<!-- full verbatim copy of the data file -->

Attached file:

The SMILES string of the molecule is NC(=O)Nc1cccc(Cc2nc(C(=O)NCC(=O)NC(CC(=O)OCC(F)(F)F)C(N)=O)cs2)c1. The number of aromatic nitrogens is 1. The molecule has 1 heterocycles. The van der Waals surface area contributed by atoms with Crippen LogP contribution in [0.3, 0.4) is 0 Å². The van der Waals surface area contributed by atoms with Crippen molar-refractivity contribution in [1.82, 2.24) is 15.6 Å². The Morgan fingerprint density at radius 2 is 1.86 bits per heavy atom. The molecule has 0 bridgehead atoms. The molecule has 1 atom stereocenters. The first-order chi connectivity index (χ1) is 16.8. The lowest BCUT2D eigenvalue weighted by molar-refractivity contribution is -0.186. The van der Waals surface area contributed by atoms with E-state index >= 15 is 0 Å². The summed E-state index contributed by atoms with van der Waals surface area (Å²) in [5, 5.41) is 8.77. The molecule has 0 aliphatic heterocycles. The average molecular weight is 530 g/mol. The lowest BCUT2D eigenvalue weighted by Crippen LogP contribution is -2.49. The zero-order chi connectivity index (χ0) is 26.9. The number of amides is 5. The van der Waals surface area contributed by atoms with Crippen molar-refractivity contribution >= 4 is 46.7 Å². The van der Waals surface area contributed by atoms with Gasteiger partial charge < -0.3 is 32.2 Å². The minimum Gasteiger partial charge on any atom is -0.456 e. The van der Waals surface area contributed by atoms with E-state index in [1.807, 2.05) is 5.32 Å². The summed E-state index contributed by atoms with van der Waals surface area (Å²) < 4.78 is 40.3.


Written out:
The SMILES string of the molecule is NC(=O)Nc1cccc(Cc2nc(C(=O)NCC(=O)NC(CC(=O)OCC(F)(F)F)C(N)=O)cs2)c1. The number of aromatic nitrogens is 1. The molecule has 1 heterocycles. The van der Waals surface area contributed by atoms with Crippen LogP contribution in [0.3, 0.4) is 0 Å². The van der Waals surface area contributed by atoms with Crippen molar-refractivity contribution in [1.82, 2.24) is 15.6 Å². The Morgan fingerprint density at radius 2 is 1.86 bits per heavy atom. The molecule has 0 bridgehead atoms. The molecule has 1 atom stereocenters. The first-order chi connectivity index (χ1) is 16.8. The lowest BCUT2D eigenvalue weighted by molar-refractivity contribution is -0.186. The van der Waals surface area contributed by atoms with E-state index >= 15 is 0 Å². The summed E-state index contributed by atoms with van der Waals surface area (Å²) in [5, 5.41) is 8.77. The molecule has 0 aliphatic heterocycles. The average molecular weight is 530 g/mol. The lowest BCUT2D eigenvalue weighted by Crippen LogP contribution is -2.49. The zero-order chi connectivity index (χ0) is 26.9. The number of amides is 5. The van der Waals surface area contributed by atoms with Crippen molar-refractivity contribution >= 4 is 46.7 Å². The van der Waals surface area contributed by atoms with Gasteiger partial charge < -0.3 is 32.2 Å². The minimum Gasteiger partial charge on any atom is -0.456 e. The van der Waals surface area contributed by atoms with E-state index in [1.807, 2.05) is 5.32 Å². The summed E-state index contributed by atoms with van der Waals surface area (Å²) < 4.78 is 40.3.